A few Chinese companies have to abandon investments in Canada’s mining sector.
Canada wants to better protect its domestic resource industry. Last week, the government issued stricter guidelines for investments by foreign state-owned companies in the sector. The first effects of this policy have now reached three Chinese companies: for reasons of national security, Canada has ordered them to abandon their investments in Canadian mining companies, reports the Reuters news agency.
The companies affected are Sinomine and Chengze Lithium, based in Hong Kong, and Zangge Mining from Chengdu. This was preceded by a rigorous review by national security and intelligence agencies, according to Canada’s Industry Minister Francois-Philippe Champagne. In the future, he said, the plan is to work with like-minded partners in building resilient supply chains.
Canada Aims to Become Leading Producer of Raw Materials
Canada has rich deposits of critical minerals such as rare earths and lithium and wants to become a leading producer (we reported). As the raw materials are needed for green technologies such as electromobility and wind power, demand is expected to grow strongly in the coming decades due to global climate protection targets. So far, China has been one of the largest suppliers on the global market. In view of increasing geopolitical tensions, the USA, the EU, Japan and other countries want to become less dependent on Chinese imports.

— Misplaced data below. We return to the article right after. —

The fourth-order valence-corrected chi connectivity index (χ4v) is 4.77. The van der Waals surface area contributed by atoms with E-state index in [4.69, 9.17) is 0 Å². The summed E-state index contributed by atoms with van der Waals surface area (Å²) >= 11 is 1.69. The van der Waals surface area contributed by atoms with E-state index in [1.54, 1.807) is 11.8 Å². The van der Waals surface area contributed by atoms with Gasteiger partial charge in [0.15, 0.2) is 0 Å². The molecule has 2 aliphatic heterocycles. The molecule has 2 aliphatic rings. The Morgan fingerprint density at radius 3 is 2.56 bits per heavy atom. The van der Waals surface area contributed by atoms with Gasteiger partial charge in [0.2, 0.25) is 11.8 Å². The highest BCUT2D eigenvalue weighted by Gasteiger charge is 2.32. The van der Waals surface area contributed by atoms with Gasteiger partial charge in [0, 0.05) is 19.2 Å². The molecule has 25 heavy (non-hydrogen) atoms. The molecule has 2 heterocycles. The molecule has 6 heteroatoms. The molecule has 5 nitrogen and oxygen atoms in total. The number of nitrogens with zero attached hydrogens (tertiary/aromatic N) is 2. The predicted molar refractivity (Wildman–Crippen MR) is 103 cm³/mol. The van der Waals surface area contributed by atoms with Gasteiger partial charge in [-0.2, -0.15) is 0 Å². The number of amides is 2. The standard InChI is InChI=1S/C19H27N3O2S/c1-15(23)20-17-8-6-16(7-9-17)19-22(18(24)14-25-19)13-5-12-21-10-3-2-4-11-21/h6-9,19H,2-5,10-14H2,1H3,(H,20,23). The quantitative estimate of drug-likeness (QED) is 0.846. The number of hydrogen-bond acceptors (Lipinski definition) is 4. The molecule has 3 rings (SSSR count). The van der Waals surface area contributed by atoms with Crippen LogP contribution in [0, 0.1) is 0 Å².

Chinese Company Sinomine Operates Another Mine in Canada
The three Chinese firms plan to review their options, according to the state-affiliated Global Times newspaper. Canada’s decision, however, will have limited impact on their businesses, it adds. Sinomine also operates another mine in Canada, called Tanco. After a break of more than ten years, lithium mining was resumed there last December, writes the Canadian Mining Journal, this time under Chinese management.